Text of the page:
Pascal Bonitzer4


“What can scare more than three hundred thousands spectators in one week? And what can reassure them? The mise en scène of violence which, as Alain Bergala rightly points out ‘guarantees the precise conditions of the spectator’s pleasure and his subsequent adhesion to any form of counter-violence.’  

This is the same old shout of ‘I only want to see one head in the rank!’ Nothing must stain: one body (military or social), full, sleek, homogenous. A body that can be compared to a circle closing on itself – except in one place where there is a gap. This place is where the shark comes forward: the shark is what Lacan calls the obturator, the a object. Who is the shark? Nothing more than the actualisation – from a hallucination – that there is something rotten inside which attracts the fish.

[...] A normative imaginary, which must be staged, simply. It means shooting (events, extras) from two – and only two – points of views: the hunter’s and the hunted’s. There is no other point of view (spatial, moral, political), no other place for the camera, and therefore for the spectator, than this double position. We talk lightly of ‘identification’ in cinema if we haven’t seen that in these types of movies, it is identification to the hunted/hunter couple, with speculative oscillation, bypassing of knowledge and point of view, loss of any reference, getting under the other’s grey skin, and in a word: everything that leads to a total irresponsibility. Flapping between these two points of views, the camera is with the swimming child for whom the shark is only a dark rectangle, and it is with the shark is in the next frame, for whom the child’s leg is only what stands out from the surface of the water.”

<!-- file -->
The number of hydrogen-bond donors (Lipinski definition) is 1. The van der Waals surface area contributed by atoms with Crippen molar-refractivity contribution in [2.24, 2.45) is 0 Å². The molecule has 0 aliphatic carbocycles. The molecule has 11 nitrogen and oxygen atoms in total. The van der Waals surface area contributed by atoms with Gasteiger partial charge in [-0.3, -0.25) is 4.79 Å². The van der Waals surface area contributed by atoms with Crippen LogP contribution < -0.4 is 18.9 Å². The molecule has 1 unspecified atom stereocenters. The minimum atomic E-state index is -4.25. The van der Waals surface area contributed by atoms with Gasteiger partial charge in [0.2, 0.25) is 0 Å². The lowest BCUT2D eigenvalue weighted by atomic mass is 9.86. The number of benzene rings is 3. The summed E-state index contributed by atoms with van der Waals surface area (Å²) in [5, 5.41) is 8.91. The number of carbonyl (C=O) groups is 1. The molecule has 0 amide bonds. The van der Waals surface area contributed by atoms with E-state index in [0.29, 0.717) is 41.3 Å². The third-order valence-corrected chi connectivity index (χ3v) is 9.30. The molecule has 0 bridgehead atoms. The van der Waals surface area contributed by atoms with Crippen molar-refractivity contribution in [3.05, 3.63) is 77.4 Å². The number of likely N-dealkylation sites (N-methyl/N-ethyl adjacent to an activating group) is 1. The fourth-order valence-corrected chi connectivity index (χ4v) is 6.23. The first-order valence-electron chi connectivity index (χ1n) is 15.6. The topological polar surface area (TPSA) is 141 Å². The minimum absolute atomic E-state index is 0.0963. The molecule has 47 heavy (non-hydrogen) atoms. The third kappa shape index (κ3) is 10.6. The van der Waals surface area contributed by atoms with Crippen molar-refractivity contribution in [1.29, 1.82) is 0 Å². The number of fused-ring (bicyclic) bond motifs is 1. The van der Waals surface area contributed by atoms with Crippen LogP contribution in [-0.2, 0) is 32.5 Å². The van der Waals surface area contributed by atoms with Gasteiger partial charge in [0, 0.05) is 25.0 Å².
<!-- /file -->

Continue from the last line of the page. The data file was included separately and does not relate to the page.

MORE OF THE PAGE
Serge Daney5

 Photograph taken on the set of Jaws (Steven Spielberg, 1975)

  • 1Peter Benchley, Jaws (New York: Doubleday and Company, 1974) 
  • 2Antonia Quirke, Jaws (London: British Film Institute, 2002), 69-83.
  • 3Roger Ebert, “Jaws,” Rogerebert.com, 20 August, 2000.
  • 4Pascal Bonitzer, « L’écran du fantasme (2) (Jaws), » Cahiers du cinéma, Mars 1976.
  • 5Serge Daney, “Grey Matter - Jaws by S. Spielberg,” Serge Daney in English, 15 October 2006. Originally published in Cahiers du cinéma, nr. 265, March 1976.
UPDATED ON 28.06.2021